Farewell, Meltdown. We’ll Miss You.
For 25 years, Meltdown Comics has been a part of our Sunset Square neighborhood. At the end of this week, they’ll close shop, another brick-and-mortar casualty of online commerce.
As the largest tenant on the block, Meltdown was the area’s commercial anchor. Its closure will help the landlord, Jack Ilulian, demolish the low-slung retail building(s) consistent with the area’s historic character. Armed with encouraging “donations”/bribes to compliant politicians, Ilulian hopes to get approval to build “7500 Sunset,” a massive, out-of-scale “mixed use” project, with high-end retail on the bottom and luxury apartments on the top. To many, this will be seen as progress.
To those of us who have lived much of our adult lives in this idyllic urban nook, the closing of Meltdown symbolizes our neighborhood’s — and our City’s — descent into Manhattanization, where anything modest and unobtrusive gets replaced with something tall and imposing. We have a little slice of Larchmont Village here; thanks to greed disguised as “moving forward,” our neighborhood is creeping toward overbuilt annihilation.
Meltdown, with its colorful neon sign and pastel green veneer, was funky and fun, the antithesis of a national retail chain. It started in 1993, the year after we arrived in town. Originally, it was as a small mom-and-pop business on the other side of the street, launched by a young man named Gaston Dominguez-Letelier. He and his wife sold collectibles and the latest releases. They had a pinball machine and Hollywood ambitions. After a few years of building nerd cred — and a customer base of arrested adolescents — when the unfortunately named children’s furniture store “Sid’s” closed, Meltdown made the big jump to the south side of Sunset, occupying a space approximately 15x larger than the north side location.
Shortly thereafter, Gaston’s brother Francisco started managing the huge retail store, welcoming D&D players, stoners, Dr. Who freaks, representatives of the entire autism spectrum, and, refreshingly, dogs. (You got an extra 10% off your purchase if you brought your mutt.) It was a community. Meltdown became a nationally known hub for nerd culture.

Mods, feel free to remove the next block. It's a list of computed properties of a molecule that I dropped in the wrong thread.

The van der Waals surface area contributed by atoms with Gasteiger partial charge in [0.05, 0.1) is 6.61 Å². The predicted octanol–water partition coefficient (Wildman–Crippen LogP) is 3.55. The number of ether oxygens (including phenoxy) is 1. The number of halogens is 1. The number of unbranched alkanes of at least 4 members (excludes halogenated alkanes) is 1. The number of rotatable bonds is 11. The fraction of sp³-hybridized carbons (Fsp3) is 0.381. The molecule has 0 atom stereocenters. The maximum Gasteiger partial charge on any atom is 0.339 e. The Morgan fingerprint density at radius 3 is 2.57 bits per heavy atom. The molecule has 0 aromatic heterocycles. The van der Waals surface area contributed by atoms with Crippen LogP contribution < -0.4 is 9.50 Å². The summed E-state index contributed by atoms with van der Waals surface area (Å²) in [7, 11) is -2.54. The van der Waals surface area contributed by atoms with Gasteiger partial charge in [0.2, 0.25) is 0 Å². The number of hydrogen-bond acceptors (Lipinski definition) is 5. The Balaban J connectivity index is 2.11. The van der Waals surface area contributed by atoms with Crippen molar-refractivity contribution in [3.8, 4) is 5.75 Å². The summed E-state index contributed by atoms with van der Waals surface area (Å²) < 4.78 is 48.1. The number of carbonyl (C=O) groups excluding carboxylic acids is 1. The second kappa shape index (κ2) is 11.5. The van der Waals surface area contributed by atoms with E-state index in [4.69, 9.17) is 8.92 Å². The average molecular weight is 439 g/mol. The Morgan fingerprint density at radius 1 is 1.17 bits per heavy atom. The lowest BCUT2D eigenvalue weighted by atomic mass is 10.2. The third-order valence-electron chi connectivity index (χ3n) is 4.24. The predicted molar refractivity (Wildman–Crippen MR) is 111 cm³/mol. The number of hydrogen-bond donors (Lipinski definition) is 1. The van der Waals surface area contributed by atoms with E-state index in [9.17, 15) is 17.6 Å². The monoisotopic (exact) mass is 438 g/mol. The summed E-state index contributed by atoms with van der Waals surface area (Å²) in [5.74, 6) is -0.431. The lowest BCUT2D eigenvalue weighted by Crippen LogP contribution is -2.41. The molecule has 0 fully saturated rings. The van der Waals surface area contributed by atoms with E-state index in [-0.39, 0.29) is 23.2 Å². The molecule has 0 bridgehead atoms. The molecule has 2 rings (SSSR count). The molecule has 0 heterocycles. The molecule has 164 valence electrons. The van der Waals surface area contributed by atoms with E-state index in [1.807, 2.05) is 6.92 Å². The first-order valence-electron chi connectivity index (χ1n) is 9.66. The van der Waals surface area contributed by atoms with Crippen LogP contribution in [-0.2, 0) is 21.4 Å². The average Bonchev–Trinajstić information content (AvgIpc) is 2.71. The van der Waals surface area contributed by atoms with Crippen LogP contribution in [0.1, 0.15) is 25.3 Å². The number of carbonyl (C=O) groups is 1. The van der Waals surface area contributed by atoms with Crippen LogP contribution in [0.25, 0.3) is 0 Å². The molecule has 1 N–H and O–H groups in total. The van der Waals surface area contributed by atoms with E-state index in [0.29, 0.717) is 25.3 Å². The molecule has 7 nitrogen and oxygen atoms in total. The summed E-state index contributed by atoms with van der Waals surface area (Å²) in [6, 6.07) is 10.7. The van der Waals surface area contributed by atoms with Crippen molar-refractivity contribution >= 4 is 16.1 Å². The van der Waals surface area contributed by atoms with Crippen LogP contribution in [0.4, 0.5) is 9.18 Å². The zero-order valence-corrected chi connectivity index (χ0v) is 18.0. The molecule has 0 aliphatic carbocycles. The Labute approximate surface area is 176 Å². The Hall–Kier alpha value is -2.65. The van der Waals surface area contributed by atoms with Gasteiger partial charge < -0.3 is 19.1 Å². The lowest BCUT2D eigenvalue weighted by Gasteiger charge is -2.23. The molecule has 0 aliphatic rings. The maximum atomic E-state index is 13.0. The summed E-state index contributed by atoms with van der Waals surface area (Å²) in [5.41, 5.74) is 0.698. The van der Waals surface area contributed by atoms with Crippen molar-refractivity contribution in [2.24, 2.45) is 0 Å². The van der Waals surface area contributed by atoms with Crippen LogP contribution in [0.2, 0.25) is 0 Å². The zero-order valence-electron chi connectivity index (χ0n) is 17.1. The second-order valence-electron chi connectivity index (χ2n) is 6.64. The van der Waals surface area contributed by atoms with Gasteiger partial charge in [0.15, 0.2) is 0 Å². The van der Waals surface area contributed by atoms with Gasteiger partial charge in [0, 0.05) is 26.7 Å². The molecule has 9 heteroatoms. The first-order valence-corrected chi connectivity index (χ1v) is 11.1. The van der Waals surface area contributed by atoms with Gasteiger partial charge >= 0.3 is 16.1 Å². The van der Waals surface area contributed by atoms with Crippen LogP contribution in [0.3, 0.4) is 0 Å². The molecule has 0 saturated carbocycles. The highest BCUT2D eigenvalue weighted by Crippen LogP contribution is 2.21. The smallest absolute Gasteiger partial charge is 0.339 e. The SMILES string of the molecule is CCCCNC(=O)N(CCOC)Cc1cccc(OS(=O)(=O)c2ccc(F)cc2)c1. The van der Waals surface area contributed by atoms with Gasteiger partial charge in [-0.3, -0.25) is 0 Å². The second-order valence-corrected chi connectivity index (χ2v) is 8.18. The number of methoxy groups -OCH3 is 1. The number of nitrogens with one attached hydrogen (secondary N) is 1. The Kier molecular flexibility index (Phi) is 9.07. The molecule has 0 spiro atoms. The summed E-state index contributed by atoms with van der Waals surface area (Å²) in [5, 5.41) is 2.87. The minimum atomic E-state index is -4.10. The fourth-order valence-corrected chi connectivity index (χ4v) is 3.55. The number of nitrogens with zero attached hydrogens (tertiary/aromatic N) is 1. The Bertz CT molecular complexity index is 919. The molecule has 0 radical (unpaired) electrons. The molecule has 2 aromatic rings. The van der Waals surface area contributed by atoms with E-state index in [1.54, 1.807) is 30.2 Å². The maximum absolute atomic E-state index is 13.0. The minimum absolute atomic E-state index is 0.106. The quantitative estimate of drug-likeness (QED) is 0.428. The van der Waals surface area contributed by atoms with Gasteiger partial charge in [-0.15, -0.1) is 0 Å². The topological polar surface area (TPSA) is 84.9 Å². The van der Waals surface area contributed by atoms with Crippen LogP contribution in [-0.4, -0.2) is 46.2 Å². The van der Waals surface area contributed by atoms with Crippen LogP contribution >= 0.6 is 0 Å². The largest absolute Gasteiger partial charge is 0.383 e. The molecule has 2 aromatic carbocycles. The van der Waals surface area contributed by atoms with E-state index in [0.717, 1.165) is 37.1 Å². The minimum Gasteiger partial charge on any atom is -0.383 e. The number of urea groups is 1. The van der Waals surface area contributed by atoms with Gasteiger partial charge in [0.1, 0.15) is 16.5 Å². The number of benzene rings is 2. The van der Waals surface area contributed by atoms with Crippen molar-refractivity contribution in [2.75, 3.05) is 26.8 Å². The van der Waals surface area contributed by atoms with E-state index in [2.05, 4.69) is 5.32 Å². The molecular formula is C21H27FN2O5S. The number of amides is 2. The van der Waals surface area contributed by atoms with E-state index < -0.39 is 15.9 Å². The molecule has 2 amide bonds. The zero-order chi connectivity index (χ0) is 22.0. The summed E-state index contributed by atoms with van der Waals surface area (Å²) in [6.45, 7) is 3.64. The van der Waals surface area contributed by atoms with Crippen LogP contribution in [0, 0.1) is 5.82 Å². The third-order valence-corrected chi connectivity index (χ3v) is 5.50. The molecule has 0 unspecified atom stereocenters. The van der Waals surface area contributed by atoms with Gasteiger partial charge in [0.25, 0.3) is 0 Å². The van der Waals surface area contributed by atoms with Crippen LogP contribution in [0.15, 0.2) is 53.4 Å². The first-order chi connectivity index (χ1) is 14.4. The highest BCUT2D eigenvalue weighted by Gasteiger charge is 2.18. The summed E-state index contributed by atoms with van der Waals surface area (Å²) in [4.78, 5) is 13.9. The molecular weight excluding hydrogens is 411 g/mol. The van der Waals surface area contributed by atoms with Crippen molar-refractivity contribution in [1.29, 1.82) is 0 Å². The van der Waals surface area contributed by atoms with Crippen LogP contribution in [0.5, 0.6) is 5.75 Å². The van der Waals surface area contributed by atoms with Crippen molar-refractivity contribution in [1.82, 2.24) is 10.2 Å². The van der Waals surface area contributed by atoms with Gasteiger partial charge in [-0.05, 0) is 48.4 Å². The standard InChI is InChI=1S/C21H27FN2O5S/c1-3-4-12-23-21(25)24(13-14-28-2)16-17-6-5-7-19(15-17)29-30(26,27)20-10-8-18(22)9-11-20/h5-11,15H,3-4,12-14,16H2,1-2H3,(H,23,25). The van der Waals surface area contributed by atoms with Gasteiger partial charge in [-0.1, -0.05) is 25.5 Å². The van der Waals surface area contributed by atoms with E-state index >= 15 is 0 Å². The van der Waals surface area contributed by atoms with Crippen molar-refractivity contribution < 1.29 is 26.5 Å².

And then it became something like World Headquarters. Partnering with Chris Hardwick’s Nerdist Network, Meltdown transformed its spacious back store-room, where extra junk was kept, into the NerdMelt Showroon. In less than a year, the small theater earned a reputation as one of the best places in the world to see “alternative” comedy. You didn’t have to buy unwanted drinks; you were always less than 50-feet from some of the greatest comedians on the planet, and sometimes face-to-face. And it was in the back of a comic book store that welcomed dogs.
NerdMelt produced “The Meltdown, with Jonah and Kumail,” launching the careers of Mssrs. Ray and Nanjiani, and featuring just about every comedian you like. It’s where Troy Conrad’s sensational “Set List” show held down the last Saturday of the month. It’s the location on earth where I’ve laughed more than anywhere else.
A partial list of the geniuses I had the pleasure of watching up close at NerdMelt…
Robin Williams. Maria Bamford. Reggie Watts. Kate Berlant. Rory Scovel. Moshe Kasher. Eddie Pepitone. Rick Overton. Dana Gould. Arden Myrin. Greg Proops. Todd Glass. Louis CK. Sarah Silverman. Daniel Tosh. Andy Kindler. Jeff Garlin. Carlos Alazarqui. Brent Weinbach. John Dore. Rick Glassman. James Adomian. TJ Miller. Anthony Jeselnik. Bo Burnham. Ron Lynch. A hundred others…
I also had the sublime pleasure of smoking countless joints with many of these blazingly intelligent comedians in the Meltdown parking lot, outside the back door. And I had the honor of performing on the small, three-inch high stage, several times as a guest and many times during the NerdMelt Showroom Open Mic, considered by most working comedians as the best in the business.
Losing Meltdown and the NerdMelt Showroom immediately lowers the quality of life in our neighborhood. We’re so sad to see them go — and grateful for the unforgettable experiences.